PARK CITY, UNITED STATES (AFP) - It sounds like it ought to be a relic of 17th-century puritanism, but gay conversion therapy is alive and well across the modern United States.
From Seattle to southern Florida, schools offering to help youngsters "pray the gay away" have resisted attempts at prohibition, forcing youngsters to disavow their homosexuality.
Opposed by authorities from the American Psychological Association to former president Barack Obama, these centres offer counselling, support groups and, in extreme cases, drugs, hypnosis and even surgery.
It is a practice which has gone under the radar to some extent, but a new movie on the issue starring Chloe Grace Moretz has been shocking audiences and delighting critics at the Sundance Film Festival.
"The (Trump) administration actually completely believes in conversion therapy," Moretz told AFP on the red carpet for Monday's (Jan 24) world premiere of "The Miseducation of Cameron Post" at the annual event in Park City, Utah.
"(Vice President) Mike Pence tried to get it state-funded when he was senator, so it is a very real problem." Moretz puts in what some reviewers are calling a career-best performance as the titular character - a teenage girl who is caught having a sexual encounter with the prom queen in the mid-1990s.
"You know, 45 out of our 50 states in this country have it to be legal to practice gay conversion therapy," Moretz added.
"And actually two weeks ago New Hampshire voted against banning it in their state."
In the movie, Cameron is forced into a therapy center by her conservative aunt and uncle, her legal guardians since her parents perished in a car crash.
'QUEER JOHN HUGHES' MOVIE
She falls in with rebels Adam (Forrest Goodluck), a Navajo "two-spirit male" and his one-legged friend Jane Fonda - presumably a nom de guerre, although we never know for sure.
The three smoke pot together and swap sardonic anecdotes about their adult instructors, acutely aware that these religious zealots and amateur psychologists have no idea what they are doing.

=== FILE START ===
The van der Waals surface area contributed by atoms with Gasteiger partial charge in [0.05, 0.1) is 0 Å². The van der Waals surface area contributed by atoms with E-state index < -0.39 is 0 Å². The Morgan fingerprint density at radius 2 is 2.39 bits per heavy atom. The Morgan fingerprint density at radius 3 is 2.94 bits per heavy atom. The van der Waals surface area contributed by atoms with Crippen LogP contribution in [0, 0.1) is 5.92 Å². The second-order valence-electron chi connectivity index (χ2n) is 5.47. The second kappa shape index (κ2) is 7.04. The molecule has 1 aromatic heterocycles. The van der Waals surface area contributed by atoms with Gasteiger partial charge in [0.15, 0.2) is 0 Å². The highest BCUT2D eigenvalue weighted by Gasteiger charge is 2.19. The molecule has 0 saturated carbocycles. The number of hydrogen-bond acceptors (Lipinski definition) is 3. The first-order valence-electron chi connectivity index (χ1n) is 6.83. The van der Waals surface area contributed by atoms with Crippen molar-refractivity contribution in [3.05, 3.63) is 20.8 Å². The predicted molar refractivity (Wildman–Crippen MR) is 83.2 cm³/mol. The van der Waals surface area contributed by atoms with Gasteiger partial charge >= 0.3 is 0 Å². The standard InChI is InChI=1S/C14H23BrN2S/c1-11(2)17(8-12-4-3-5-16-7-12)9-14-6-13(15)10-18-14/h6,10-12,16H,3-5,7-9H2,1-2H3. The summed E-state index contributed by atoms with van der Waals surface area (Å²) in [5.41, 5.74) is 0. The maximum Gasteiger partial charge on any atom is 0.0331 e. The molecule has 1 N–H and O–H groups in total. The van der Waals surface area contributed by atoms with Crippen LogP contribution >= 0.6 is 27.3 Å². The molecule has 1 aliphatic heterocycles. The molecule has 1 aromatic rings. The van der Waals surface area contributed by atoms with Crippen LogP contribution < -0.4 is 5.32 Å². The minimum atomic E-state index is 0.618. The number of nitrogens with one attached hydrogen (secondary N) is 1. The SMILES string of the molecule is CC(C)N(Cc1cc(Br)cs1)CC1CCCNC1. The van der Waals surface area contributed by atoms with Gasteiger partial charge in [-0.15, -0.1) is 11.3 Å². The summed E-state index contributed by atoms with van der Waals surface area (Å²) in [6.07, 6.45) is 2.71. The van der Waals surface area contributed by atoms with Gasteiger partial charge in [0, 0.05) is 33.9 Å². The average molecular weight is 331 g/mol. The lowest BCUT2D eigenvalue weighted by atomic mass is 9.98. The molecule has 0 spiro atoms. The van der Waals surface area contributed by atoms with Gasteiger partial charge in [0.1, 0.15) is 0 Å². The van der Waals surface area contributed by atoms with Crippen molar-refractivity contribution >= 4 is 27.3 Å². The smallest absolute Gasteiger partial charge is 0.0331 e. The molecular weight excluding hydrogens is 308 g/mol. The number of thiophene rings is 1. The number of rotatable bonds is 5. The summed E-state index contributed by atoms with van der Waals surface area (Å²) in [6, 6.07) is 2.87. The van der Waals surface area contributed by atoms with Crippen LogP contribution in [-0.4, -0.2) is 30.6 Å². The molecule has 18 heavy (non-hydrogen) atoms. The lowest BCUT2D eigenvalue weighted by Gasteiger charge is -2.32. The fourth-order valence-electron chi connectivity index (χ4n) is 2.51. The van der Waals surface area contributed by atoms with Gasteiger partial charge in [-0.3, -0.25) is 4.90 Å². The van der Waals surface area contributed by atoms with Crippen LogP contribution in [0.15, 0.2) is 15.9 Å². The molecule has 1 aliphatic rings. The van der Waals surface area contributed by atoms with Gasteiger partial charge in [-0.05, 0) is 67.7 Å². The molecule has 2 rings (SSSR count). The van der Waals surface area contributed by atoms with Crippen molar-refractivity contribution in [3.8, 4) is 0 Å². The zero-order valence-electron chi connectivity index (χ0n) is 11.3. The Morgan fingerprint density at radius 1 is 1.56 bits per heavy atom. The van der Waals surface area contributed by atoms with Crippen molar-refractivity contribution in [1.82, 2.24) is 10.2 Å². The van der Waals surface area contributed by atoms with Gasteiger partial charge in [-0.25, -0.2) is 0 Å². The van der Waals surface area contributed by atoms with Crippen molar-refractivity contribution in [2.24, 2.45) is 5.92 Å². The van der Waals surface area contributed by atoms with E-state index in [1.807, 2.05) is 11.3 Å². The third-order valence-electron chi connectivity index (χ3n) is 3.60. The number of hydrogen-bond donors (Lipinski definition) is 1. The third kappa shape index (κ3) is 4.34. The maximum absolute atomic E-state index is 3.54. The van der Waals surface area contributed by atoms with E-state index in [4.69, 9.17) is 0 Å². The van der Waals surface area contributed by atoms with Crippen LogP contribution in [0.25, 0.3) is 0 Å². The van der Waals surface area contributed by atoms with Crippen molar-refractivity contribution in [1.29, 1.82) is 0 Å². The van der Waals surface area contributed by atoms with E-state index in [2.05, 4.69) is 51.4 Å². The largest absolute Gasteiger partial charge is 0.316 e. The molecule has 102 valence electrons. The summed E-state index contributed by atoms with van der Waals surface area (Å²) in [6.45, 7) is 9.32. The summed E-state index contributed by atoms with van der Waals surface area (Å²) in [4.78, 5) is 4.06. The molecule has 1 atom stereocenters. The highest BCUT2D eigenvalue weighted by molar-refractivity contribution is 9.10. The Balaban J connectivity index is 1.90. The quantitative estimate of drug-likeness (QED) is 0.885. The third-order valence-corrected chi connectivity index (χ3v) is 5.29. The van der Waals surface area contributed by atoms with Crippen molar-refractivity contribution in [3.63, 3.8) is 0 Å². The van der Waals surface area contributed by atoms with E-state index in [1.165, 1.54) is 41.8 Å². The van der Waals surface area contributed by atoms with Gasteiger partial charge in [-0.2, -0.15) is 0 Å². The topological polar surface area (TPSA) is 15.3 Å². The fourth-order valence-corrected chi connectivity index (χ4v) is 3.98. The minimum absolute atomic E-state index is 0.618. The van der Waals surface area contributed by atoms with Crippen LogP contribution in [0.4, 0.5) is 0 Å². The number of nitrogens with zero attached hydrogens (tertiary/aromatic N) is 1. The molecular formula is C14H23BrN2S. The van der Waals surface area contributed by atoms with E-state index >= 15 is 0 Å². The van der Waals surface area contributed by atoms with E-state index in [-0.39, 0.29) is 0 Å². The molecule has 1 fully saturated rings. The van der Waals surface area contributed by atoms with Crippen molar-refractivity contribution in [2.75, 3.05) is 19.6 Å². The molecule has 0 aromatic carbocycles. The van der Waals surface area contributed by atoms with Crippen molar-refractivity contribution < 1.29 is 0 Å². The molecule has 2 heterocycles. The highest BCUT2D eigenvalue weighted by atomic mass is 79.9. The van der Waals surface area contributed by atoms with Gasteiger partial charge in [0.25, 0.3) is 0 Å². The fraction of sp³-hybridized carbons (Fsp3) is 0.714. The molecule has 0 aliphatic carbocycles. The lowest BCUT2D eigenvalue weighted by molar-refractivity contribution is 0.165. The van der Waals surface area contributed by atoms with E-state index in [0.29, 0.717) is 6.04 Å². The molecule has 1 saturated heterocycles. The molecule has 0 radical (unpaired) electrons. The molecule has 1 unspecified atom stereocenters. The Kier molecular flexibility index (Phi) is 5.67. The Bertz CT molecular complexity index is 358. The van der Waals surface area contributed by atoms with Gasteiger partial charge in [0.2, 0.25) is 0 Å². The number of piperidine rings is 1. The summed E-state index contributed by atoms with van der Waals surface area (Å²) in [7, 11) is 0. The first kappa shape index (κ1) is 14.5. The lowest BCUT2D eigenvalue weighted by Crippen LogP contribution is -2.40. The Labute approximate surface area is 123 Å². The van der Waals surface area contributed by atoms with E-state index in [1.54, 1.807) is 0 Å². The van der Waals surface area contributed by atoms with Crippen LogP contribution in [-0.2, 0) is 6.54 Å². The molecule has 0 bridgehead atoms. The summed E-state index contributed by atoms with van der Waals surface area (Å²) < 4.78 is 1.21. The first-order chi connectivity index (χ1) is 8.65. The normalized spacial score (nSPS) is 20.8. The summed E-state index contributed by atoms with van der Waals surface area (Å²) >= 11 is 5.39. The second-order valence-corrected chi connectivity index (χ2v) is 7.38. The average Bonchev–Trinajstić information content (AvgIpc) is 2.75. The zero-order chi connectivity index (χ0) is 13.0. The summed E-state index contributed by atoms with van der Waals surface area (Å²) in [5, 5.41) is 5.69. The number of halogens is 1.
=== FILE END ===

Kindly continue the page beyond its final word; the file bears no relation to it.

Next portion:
By turns laugh-out-loud-funny and deeply tragic, "Miseducation" is described by sophomore feature director Desiree Akhavan ("Appropriate Behaviour") as a "queer John Hughes" movie.
As with the legendary late filmmaker's output - a string of 1980s hits including "The Breakfast Club," "Weird Science" and "Ferris Bueller's Day Off" - "Miseducation" has been credited with articulating the teenage experience with a rare clarity.
"This film deals with a lot of deep issues - homophobia, sexism, racism, all the 'isms' - and brings to light prejudices and biases that are hidden under the rug in this country and countries all around the world," said Goodluck, last seen as Leonardo di Caprio's son in "The Revenant."
"It's a film that is attempting to scream at the top of its lungs that everybody should be accepted, find their own path and be confident of their identities."
"Miseducation" is based on a novel of the same name by Emily M. Danforth, who told AFP gay conversion therapy was "absolutely something that I think we should be talking about, and worldwide."
The therapist who heads up the centre in the film, played by Jennifer Ehle, is a devout Christian who got into gay conversion after using her brother as her guinea pig.
She imposes various tasks on her young charges as a means of convincing them that their homosexuality is the result of gender confusion, and is an affliction no different to drug addiction.
"It was quite a (task) to try to find a way to play her without demonizing her, to really focus on how much she really does feel she cares and really does believe she is helping," Ehle ("Zero Dark Thirty," "Detroit") told AFP.
She added that while people involved in conversion were "deeply misguided and dangerous," they thought they were saving youngsters from damnation.
John Gallagher Jr. ("10 Cloverfield Lane") said he, too, realized through his role as the centre's pastor, Reverend Rick, that the people running these places are not straightforward villains.
"He himself has gone through the therapy so now he's teaching the kids, saying, 'You can have this happy life too if you just follow the steps like I did," he told AFP.
"I think it's important for this movie to be out there right now. I think it's going to raise awareness to a thing that people don't even realize is still happening."
As with many in the cast, Gallagher says he had no idea that dozens of gay conversion centers operated across the US.
"It's good for a film to get out there and remind people that this is a thing that is still happening in the shadows and we have to bring it out in the light, talk about it, and hopefully eradicate it for good."